Trump Impeachment Inquiry: House Dems, GOP Trade Barbs on Day 1

Wednesday marked the first day of the House Intelligence Committee’s public hearings in the impeachment inquiry of President Donald Trump.

Democrats and Republicans grilled two witnesses – William Taylor, the acting U.S. ambassador to Ukraine, and George Kent, a senior State Department official – over a number of issues, namely a July 25 phone call between President Donald Trump and Ukrainian President Volodymyr Zelenskiy.

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Democrats say Trump committed an impeachable offense by withholding military aid to Ukraine as a way to pressure the country to investigate the business dealings of Hunter Biden, the son of former Vice President Joe Biden, a Democratic candidate in the 2020 presidential race.

On the other side of the aisle, Republicans emphasized the fact that neither Taylor nor Kent had ever spoken directly to President Donald Trump.

“The hearing was really shaded by the volume of evidence that there was on one side of the aisle. In other words, the Democrats have a lot of evidence that there’s a quid pro quo here,” said Renato Mariotti, a former federal prosecutor and a partner at Thompson Coburn LLP. “Bill Taylor’s a very strong witness. He’s very credible, top 1% of his class at West Point, won the Bronze Star, served in every administration since Ronald Reagan – a very credible witness who kind of called balls and strikes – a straight shooter.

“There was really not much the Republicans were able to do to challenge his testimony or dispute the central factual allegations here. As a result, the Democrats were just trying to tell, I think, a very simple story over and over again and try to make it very clear for people who were not watching the whole thing, whereas Republicans were trying to distract from the main issues and try to confuse the issues. That’s standard defense strategy when the evidence is not going your way.”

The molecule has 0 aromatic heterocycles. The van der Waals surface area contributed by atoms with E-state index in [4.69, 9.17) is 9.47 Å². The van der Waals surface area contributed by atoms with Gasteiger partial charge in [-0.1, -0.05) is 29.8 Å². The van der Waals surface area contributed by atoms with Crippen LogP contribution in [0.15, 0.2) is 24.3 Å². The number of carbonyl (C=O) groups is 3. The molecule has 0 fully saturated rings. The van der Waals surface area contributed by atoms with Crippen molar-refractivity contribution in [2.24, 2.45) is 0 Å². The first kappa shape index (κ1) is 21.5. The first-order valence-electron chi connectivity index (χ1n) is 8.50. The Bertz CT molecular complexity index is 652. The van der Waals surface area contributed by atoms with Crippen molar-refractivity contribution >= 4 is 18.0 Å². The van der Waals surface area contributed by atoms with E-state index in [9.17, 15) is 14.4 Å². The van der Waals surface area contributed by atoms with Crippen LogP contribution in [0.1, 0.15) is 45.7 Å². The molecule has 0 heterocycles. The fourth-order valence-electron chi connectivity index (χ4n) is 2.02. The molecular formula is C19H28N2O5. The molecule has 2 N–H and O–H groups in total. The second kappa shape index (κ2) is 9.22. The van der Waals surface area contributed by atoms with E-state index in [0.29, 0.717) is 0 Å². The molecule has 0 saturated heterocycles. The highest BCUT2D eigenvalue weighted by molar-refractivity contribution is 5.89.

Martin Redish, a professor of law and public policy at Northwestern University, asked whether the hearing served to “advance the ball on our understanding of where President Trump’s behavior lies on the impeachment spectrum? And for that, I think all we have to do is go back to the Framers [of the American Constitution] – the Framers made clear what kind of presidential or executive pathologies they were aiming for when they authorized or created the process of impeachment. 

“Impeachment is designed to deal with violations of public trust and the use of power,” Redish said. “The use of power for purposes not designed to further the nation’s interest. We can debate what is and isn’t in the nation’s interest, but the question is whether the president is doing that as a means of furthering the nation’s interest as he or she sees it or are they abusing their power in a way designed to help them personally?”

Attorney Christine Svenson, the former general counsel for the Cook County Republican Party, says there was “absolutely nothing wrong with that phone call and the Ukrainian president himself said that there was no quid pro quo and he did not feel pressure. In fact, it’s very typical for a president to ask why we’re giving aid to this country. 

“So it’s actually great that he’s asking those questions instead of just blankly writing a check over to countries. For him to ask them to, I believe it was, investigate Burisma [the Ukrainian natural gas company on which Hunter Biden served on the board]. We should be investigating Burisma. Why are we not? I mean, it sounds shady to me. To ask a corrupt regime to provide these practices, that’s exactly what he should be doing as president,” Svenson said.

Related stories:

Takeaways from Day 1 of House Public Impeachment Hearings

Impeachment Hearings Go Live on TV With the 1st Witnesses

Then and Now: How Trump Impeachment Hearing is Different

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